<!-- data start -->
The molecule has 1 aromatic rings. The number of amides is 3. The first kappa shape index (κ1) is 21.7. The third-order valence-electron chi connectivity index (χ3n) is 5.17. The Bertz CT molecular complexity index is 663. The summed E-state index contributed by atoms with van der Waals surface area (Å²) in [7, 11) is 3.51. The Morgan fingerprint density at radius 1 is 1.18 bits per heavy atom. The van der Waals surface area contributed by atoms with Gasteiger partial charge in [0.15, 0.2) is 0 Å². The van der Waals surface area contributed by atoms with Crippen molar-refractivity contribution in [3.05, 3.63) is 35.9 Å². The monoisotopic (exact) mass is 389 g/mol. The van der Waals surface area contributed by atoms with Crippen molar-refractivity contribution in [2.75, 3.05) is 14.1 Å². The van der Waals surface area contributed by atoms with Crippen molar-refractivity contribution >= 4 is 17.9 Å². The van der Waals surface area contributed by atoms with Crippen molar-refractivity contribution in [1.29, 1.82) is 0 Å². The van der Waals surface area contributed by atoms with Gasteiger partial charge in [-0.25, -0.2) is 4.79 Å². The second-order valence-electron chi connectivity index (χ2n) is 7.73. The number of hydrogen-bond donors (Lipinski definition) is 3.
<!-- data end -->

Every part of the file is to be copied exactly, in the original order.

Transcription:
The molecule has 1 aromatic rings. The number of amides is 3. The first kappa shape index (κ1) is 21.7. The third-order valence-electron chi connectivity index (χ3n) is 5.17. The Bertz CT molecular complexity index is 663. The summed E-state index contributed by atoms with van der Waals surface area (Å²) in [7, 11) is 3.51. The Morgan fingerprint density at radius 1 is 1.18 bits per heavy atom. The van der Waals surface area contributed by atoms with Gasteiger partial charge in [0.15, 0.2) is 0 Å². The van der Waals surface area contributed by atoms with Crippen molar-refractivity contribution in [3.05, 3.63) is 35.9 Å². The monoisotopic (exact) mass is 389 g/mol. The van der Waals surface area contributed by atoms with Crippen molar-refractivity contribution in [2.75, 3.05) is 14.1 Å². The van der Waals surface area contributed by atoms with Crippen molar-refractivity contribution >= 4 is 17.9 Å². The van der Waals surface area contributed by atoms with Crippen molar-refractivity contribution in [1.29, 1.82) is 0 Å². The van der Waals surface area contributed by atoms with Gasteiger partial charge in [-0.25, -0.2) is 4.79 Å². The second-order valence-electron chi connectivity index (χ2n) is 7.73. The number of hydrogen-bond donors (Lipinski definition) is 3.